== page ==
North Mecklenburg's Ryder Ryan can't even drive himself to and from baseball practice, but the 15-year-old has already proven that he can drive the baseball with some of the best players in the area.
Ryan, a freshman, is hitting .409 along with a team- and I-Meck-best eight home runs as the Vikings' clean-up hitter.
Ryan admits he didn't expect to make a big impact on the team his first year.
"I had no idea that I would be able to play this good this fast," said Ryan. "I just went out for the team and gave it my all and things have turned out good so far."
North Meck baseball coach Trevin Smith said Ryan's performance has a lot to do with his technique.
"I've been around baseball for a long time, both college and high school, and he has one of the best swings I have ever seen," said Smith. "I think big things are ahead for him."
Ryan has had a lot time to learn that, having played baseball since the time he could walk.
The third baseman was also lucky to learn the sport from a former professional player, his father, Sean, who was drafted by the Philadelphia Phillies in 1990 and played in the organization for six years.
"My dad has been a huge part of my game ever since I played T-ball," said the 6-foot-2, 195 pounder. "I've learned almost everything I know from him. I continue to learn new things as I keep playing the game."
Sean Ryan says sharing time and baseball with his son has been a special experience.
"Getting to watch him grow into the game and helping him along the way has given us a lot of great times," he said. "It's a very special thing for a father and son to do together."
Ryan used his baseball skills from nearly the day he stepped on the North Meck baseball field, hitting two home runs and driving in five runs in only his second game in a Viking uniform against Mooresville.
Ryan has followed that up with two home run performances against Mallard Creek and West Charlotte, as well as a grand slam against Jay M. Robinson.
"I knew he was a legitimate varsity talent from day one," said Smith. "It's still early and he is still very young, but he has shown he has all the tools to be a great player. His future is very bright."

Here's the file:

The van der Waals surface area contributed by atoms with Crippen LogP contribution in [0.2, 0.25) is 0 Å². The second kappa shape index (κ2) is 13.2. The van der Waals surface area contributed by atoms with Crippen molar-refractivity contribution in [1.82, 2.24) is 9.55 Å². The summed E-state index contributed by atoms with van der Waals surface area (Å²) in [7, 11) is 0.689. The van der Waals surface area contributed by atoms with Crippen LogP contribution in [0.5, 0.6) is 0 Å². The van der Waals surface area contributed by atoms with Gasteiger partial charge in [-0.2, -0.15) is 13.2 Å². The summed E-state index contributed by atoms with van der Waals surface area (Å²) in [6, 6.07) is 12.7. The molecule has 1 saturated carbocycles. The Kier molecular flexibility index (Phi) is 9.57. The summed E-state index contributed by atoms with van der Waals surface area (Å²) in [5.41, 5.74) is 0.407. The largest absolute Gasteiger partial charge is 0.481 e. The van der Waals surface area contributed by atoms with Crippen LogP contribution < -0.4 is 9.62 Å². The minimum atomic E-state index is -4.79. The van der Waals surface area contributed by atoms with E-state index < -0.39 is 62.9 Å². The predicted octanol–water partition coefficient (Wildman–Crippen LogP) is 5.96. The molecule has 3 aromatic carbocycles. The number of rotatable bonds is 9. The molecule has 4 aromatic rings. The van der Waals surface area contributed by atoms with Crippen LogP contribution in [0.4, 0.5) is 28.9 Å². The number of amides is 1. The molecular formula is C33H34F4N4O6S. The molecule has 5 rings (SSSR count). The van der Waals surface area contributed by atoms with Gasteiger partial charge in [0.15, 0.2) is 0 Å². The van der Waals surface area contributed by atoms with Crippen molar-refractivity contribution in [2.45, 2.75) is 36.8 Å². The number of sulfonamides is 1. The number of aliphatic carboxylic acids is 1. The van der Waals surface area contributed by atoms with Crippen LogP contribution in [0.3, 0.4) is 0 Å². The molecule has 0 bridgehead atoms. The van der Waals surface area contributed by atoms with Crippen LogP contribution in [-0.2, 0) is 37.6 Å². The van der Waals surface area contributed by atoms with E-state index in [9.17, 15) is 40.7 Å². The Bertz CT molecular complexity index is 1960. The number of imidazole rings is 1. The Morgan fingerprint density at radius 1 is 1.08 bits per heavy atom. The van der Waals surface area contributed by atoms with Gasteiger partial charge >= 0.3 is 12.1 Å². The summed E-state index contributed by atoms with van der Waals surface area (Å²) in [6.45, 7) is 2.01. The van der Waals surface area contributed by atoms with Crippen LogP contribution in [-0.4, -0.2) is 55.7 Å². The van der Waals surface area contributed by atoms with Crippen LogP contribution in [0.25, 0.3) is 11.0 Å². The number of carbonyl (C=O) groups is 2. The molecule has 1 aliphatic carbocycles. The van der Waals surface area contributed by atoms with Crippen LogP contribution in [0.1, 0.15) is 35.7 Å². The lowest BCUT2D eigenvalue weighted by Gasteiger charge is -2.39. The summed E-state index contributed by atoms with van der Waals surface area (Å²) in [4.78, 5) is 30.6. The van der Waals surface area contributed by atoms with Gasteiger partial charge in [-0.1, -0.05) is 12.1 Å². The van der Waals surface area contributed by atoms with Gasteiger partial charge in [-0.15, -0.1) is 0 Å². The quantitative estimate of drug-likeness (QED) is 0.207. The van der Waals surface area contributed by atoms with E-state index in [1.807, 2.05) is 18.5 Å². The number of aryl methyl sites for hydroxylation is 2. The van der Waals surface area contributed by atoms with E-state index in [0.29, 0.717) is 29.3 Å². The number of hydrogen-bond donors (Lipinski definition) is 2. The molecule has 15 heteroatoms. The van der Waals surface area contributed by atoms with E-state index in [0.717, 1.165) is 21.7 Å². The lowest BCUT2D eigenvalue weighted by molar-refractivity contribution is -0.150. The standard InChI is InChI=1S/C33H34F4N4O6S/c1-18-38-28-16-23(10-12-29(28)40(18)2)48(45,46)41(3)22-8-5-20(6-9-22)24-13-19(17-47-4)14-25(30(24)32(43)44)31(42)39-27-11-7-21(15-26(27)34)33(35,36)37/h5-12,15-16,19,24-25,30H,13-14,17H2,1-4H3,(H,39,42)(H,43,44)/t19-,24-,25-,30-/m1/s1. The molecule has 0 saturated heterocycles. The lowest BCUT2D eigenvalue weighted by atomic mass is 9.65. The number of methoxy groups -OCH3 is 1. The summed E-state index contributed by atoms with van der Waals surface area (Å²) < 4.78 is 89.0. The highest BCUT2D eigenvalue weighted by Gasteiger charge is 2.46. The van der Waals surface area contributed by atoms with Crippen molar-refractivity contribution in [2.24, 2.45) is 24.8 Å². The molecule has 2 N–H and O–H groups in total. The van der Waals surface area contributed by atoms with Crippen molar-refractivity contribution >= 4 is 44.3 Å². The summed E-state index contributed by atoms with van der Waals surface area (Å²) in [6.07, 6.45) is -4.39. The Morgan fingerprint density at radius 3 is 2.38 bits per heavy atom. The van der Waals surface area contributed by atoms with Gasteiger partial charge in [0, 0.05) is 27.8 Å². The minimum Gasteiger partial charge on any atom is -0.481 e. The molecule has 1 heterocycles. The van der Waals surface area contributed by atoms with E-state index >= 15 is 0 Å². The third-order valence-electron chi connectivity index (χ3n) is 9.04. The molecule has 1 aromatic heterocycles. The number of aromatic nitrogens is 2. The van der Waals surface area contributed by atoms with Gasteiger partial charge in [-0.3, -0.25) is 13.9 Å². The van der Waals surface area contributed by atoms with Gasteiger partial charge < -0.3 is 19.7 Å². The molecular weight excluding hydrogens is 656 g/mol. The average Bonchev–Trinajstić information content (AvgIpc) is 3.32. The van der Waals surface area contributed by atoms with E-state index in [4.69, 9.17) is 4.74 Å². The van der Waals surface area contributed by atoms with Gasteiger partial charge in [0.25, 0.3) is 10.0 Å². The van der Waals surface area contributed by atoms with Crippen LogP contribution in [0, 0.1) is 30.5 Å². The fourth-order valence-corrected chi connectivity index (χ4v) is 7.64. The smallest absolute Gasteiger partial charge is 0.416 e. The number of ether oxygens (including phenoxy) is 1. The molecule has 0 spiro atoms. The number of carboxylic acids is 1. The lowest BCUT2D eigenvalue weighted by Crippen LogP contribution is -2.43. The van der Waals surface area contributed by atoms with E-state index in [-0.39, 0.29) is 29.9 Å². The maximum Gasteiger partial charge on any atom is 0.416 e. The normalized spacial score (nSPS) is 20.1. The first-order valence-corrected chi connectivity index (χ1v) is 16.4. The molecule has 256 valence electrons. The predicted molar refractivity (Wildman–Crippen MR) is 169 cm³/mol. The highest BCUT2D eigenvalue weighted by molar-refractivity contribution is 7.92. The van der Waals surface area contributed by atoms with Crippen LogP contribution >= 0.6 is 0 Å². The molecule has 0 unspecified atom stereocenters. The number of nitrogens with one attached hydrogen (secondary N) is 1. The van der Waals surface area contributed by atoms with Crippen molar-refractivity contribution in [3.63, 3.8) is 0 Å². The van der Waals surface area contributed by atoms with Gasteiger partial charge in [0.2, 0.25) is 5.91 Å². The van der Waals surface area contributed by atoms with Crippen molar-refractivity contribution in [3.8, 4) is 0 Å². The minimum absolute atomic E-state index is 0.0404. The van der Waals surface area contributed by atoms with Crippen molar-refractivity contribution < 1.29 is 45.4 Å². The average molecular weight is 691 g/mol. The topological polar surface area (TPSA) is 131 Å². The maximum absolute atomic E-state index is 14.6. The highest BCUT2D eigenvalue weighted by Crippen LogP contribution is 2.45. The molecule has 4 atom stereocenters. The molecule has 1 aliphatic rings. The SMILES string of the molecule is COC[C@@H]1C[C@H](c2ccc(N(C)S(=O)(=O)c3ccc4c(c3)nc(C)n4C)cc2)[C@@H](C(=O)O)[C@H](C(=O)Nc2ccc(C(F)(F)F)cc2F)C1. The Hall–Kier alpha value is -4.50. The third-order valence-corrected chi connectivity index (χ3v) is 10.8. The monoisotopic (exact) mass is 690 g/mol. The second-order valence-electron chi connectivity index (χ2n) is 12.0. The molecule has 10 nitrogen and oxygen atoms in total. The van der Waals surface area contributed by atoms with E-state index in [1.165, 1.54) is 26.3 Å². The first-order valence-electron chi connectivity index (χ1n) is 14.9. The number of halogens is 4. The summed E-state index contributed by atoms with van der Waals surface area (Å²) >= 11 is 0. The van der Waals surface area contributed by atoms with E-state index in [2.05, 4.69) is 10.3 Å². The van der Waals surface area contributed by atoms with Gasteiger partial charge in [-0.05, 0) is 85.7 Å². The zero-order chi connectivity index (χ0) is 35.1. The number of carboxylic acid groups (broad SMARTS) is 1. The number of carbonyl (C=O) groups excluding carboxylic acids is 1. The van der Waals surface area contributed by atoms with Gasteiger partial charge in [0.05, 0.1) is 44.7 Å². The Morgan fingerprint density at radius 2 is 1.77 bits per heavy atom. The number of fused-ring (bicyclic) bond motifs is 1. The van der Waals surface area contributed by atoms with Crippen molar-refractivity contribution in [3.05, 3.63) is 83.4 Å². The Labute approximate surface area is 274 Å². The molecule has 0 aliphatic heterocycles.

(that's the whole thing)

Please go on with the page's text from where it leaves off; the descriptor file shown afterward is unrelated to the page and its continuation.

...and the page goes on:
Smith said he's been impressed by Ryan's bat.
"Power like this is something you usually don't see in high school," Smith said. "For him to be doing this as a freshman is rare."
Aside from work and dedication, Ryan's talent may have something to do with his genes.
His father isn't the only former professional baseball player in the family. Ryder's uncle, Jason Ryan, pitched for seven different MLB organizations, while his grandfather, Tim Ryan, was a member of the Dodgers and Braves in the mid 1960s. His great grandfather, James Ryan, played for the New York Yankees and Newark Bears in the 1950s while Ryan's great uncle, Ed Madjeski, played for three different pro teams in the mid 1930s.
Ryan has helped his Vikings to a 11-6, 8-4 I-Meck record (as of April 22). The Vikings are amongst the top teams in the conference going into the final week of the regular season.
North Meck is fourth in the I-Meck, which would be enough to earn the Vikings a playoff berth.
"We've been through our ups and downs this season, but we are starting to play good baseball," said Smith. "Now, we are just hoping to peak at the right time."
Ryan, who is also 2-1 as a relief pitcher in five appearances for the Vikings, will be a big part of how far North Meck can go. He will have help from an experienced North Meck lineup that also includes senior shortstop Anthony Dimino and senior pitcher Paul Leonard.
Ryan has had a good season, but he's keeping that in perspective, knowing that he still has a long way to go, even at the high school level.
"Right now, I just want to be play baseball because I love everything about it," Ryan said.
"I want to play at the highest level that I can. I will work as hard as I can to get there."